This Sunday is the Feast of the Baptism of the Lord.
In the three synoptic Gospels, the story is remarkably the same: Jesus appears where John is baptizing, receives baptism, and upon that moment a dove descends from the sky and a voice is heard saying “You are my beloved son, in whom I am well pleased” (Matthew’s makes it more a proclamation than an acknowledgement: “This is my beloved son”).
The account in John’s Gospel is a bit different. It is recorded as John the Baptist’s testimony about the events—more autobiographical than narrative. And interestingly, John the Baptist sounds as though the familial relationship between John and Jesus that is established in Luke’s Gospel, did not exist. John knows that he himself is not the Messiah; he has been told to watch for the Messiah and that he will know him when he sees him.
A man is coming after me who ranks ahead of me because he existed before me. I did not know him, but the reason why I came baptizing with water was that he might be made known to Israel…I saw the Spirit come down like a dove from the sky and remain upon him. I did not know him, but the one who sent me to baptize with water told me, ‘On whomever you see the Spirit come down and remain, he is the one who will baptize with the holy Spirit’ (John 1:30-33).
Twice John says that he did not know Jesus. It feels odd, but perhaps is clarified in the purpose for Jesus’ baptism in the first place: “He is submitting himself entirely to his Father’s will: out of love he consents to this baptism of death for the remission of our sins” (CCC 536). Jesus is fully God, yes, but also fully man, with free will—he cannot be compelled to sacrifice himself. He must choose it. In the moment that he chooses it—his baptism—he becomes “the manifestation (Epiphany) of Jesus as Messiah of Israel and Son of God” (CCC 535).
So maybe John did not know his cousin Jesus as Messiah until that very moment.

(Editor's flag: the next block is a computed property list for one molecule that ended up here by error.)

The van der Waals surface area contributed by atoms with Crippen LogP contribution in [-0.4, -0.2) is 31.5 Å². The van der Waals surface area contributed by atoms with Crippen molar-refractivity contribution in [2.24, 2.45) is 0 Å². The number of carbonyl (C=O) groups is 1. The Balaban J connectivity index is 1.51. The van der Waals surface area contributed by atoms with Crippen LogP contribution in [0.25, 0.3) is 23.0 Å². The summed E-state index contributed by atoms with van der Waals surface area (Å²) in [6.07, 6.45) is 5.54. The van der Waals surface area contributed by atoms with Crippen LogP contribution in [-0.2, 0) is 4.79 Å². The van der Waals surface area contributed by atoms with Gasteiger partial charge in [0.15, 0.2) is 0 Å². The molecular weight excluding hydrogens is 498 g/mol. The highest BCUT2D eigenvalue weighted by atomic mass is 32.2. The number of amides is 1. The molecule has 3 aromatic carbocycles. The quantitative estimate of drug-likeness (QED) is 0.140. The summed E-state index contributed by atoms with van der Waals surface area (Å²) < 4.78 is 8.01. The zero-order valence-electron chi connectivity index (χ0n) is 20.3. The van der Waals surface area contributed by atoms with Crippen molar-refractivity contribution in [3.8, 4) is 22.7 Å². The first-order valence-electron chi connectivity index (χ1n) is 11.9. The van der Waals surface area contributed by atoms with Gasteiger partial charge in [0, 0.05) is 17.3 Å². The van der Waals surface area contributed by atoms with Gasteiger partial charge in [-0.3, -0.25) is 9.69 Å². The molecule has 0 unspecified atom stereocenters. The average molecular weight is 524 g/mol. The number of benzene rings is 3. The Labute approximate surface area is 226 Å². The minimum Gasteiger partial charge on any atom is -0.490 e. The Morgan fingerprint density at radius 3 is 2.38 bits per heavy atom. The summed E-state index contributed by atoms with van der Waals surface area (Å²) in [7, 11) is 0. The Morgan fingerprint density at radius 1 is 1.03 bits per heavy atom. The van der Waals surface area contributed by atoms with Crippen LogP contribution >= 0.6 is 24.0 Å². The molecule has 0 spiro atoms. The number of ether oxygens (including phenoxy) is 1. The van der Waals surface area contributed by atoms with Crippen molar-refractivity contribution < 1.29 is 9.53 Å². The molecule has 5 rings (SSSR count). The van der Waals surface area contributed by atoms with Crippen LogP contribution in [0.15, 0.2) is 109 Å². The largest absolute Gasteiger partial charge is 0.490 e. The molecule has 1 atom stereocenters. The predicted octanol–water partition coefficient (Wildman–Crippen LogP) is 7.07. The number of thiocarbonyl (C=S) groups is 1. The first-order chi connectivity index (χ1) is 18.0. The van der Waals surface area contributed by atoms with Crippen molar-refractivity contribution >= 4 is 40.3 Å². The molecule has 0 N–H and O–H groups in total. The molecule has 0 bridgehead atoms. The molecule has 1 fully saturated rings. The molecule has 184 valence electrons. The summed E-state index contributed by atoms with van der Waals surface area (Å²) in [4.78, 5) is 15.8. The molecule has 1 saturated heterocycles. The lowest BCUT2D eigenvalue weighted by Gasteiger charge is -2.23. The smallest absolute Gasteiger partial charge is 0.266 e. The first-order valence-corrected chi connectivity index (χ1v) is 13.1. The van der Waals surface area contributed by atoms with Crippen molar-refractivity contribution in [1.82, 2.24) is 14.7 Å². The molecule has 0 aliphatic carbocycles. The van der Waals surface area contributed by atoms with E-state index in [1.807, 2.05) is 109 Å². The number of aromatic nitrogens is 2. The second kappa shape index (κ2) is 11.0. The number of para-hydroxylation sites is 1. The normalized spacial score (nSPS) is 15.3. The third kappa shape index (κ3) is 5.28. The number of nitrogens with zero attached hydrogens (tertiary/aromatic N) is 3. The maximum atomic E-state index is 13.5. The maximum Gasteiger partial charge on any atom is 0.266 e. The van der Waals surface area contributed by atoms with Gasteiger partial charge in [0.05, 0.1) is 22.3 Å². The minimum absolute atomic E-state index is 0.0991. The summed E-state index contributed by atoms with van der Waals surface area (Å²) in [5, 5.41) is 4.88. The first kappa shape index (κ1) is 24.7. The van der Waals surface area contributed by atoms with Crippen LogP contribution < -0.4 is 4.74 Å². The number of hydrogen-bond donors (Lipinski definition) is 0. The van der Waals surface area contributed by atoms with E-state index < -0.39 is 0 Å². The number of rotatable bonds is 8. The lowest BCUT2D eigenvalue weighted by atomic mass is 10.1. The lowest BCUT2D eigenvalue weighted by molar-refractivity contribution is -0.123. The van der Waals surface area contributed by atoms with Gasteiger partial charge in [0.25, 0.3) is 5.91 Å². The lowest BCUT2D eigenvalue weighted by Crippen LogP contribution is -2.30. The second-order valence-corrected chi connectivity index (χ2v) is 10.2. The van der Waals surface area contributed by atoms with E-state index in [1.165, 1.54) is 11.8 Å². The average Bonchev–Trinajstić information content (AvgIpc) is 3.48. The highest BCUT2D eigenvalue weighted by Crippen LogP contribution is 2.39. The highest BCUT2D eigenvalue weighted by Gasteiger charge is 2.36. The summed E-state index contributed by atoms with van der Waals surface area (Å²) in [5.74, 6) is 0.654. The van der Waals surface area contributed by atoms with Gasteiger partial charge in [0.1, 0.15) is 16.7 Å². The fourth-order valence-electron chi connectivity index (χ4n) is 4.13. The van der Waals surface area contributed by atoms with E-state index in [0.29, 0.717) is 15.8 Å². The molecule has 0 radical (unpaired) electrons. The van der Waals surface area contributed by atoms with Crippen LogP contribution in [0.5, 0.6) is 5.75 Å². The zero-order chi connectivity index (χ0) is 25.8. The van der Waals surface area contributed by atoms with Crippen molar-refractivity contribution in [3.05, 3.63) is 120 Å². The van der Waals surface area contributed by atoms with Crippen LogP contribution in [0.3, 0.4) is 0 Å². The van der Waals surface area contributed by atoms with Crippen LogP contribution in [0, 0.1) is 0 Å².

Which brings me to my point. Jesus is baptized by John before his ministry begins. Before he calls an Apostle. Before he changes water to wine at Cana. Before he preaches a word, heals a blind man, meets a Pharisee. At the moment of his baptism, he is unknown, even by his own cousin.
But not by God.
By God he is known and loved. He doesn’t have to earn it. Of all the humans who have lived, Jesus may be the one who most deserves this love. But God shows us that even he, the Son of God, can’t earn it. It just is.
And so it is the same for us.
I believe that this love is available to every single one of us, and conversion—which is really saying that we believe in, accept and return this love—is timeless. There are an awful lot of non-Christians out there who walk in the world like they know God loves them and has asked them to be his hands of love. Who am I to say that because they do not wear a cross that they are not about God’s work?
But for those of us baptized in the water in the name of Father, Son and Holy Spirit—through Jesus’s baptism, death and resurrection, we have been gifted the grace of the Spirit, which enables us to believe in God, hope in him and love him; gives us the power to live and act under the prompting of the Holy Spirit; and allows us to grow in goodness (CCC 1266).
We have been gifted the power of love.
Imagine, imagine what we could do if we truly believed in our bones that God loved us like that? And if we truly believed that love was our superpower, our inheritance, and our legacy?